An essential component of industrial equipment mixing solutions is the emulsifying mixer. This is particularly true in shear grinding, emulsification of oil-water, dispersion homogenization, and solid-liquid and liquid-liquid mixing. Its ability to carry out emulsification is why it has the name emulsifier. An emulsion, classified as either water-in-oil or oil-in-water, is created by thoroughly mixing the oil-water two-phase media.
There are a pair of conditions for emulsification: The water-oil phase comes first, followed by vigorous mechanical cutting and dispersing. Fluid medium particles are chopped and shattered into small fragments all at once. They were mixed together to form an emulsion. The second one, using charge and intermolecular interactions, acts as an agent bridge between oil and water molecules, making it a perfect emulsifier. The stability of the oil-water emulsion depends on how long we need to keep it.
These days, emulsification is only one of several uses for the emulsifying machine. The distinctive shearing action of the material eventually reduces the pulverizing effect of the granules in the liquid to the necessary particle size, allowing for the complete mixing of the solid and liquid components. Also, dispersion—the formation of a suspension—occurs. Similar to how an emulsifier may improve the suspension’s stability, a dispersion agent can do the same.
Liquids dissolve solids when they come into touch with them over time. The shearing impact creates tiny particles, which the liquid may dissolve more rapidly with the increased particular surface area.
A high-pressure homogenizer becomes necessary when techniques like compression and high-pressure instant jet impact become the norm for getting small particles. Fine and homogenous are the same things. After introducing the emulsifier, the material refines, and full mixing also produces a homogenous end product. Thus, another name for the emulsifying machine is a homogenizer. While this emulsifying machine is often known as a high-shear dispersing emulsifier, it is also known as a high-shear homogenizer or simply an emulsifier.
Emulsifying Mixer Strength
Ultimately, the fineness depends on how strong the shearing action of the emulsifying mixer is. According to the results, the two most important factors are the hardness and sharpness of the blade. The distance between the rotor and stator, the relative speeds of the two blades, and the maximum particle size that the blade’s hardness and sharpness can accommodate. The most important component is the corresponding knife edge speed. This is because the rotor-stator gap and permissible particle size will either not vary or have been set rigidly. As the stator is motionless, this can be described as the rotor’s circular speed.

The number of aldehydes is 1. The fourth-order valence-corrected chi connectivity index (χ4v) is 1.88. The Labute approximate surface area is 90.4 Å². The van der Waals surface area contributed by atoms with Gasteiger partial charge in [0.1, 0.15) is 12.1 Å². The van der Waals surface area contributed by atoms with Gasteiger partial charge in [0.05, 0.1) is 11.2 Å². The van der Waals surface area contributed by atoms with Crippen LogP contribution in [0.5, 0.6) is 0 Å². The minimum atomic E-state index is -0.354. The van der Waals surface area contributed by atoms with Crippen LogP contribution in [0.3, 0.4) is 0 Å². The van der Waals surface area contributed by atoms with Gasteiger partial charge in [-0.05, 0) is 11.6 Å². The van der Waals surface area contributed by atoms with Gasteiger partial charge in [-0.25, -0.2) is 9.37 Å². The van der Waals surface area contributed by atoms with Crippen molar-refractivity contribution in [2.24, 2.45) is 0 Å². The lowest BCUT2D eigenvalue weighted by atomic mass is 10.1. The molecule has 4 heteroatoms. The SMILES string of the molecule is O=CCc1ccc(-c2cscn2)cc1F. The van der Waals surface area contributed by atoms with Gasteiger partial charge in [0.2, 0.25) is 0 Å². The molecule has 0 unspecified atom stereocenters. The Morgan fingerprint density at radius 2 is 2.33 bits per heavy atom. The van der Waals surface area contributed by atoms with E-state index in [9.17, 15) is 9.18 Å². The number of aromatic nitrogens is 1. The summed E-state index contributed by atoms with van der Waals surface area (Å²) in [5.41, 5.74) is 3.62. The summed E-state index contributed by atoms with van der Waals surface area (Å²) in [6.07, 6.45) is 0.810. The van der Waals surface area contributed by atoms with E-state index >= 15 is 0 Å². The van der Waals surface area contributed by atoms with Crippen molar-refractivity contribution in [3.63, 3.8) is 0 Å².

Does A Faster Emulsifying Mixer Work Better?
Because of the high shearing or impacting density on the radially moving fluid, fast line speed provides a significant refining effect. The line speed needs to be more quick, however. Its tendency to hinder the flow is evident at very high levels, much as how a formidable fighter could twist the blade to deflect an incoming arrow. This results in extremely low flow, very high treated material temperature, and some material accumulation, all of which have negative effects.
Is the shear speed the one we often use when talking about stirring? Two components of speed—angular velocity and linear velocity—are well-known. Linear velocity = angular velocity x diameter x n is the formula for shear rate, which is the linear velocity. In industrial production, emulsifying machines typically operate at speeds of 3000 rpm or 1500 rpm @>50Hz, while lab emulsifiers can reach speeds of 10,000 rpm or 280000 rpm, considering the diameter factor. This allows for a close relationship between the two shear line speeds, producing a close final effect.
Looking at it from a different angle, the laboratory is defined by limited testing. As a result, the spinning stator’s physical dimensions—its diameter and length—need to be kept to a minimum. The adverse effect of the tiny diameter on the line speed can only be overcome by making improvements. Therefore, the demonstration instrument’s high rotational speed is formed by the rotor’s angular velocity.
All of this points to the fact that production capacity should dictate the emulsifying machine’s rotating speed or angular velocity. Present processing levels and manufacturing economies often use 4-pole motors from 22 to 55 kW, 6-pole motors beyond 75 kW, and 2-pole motors below 22 KW.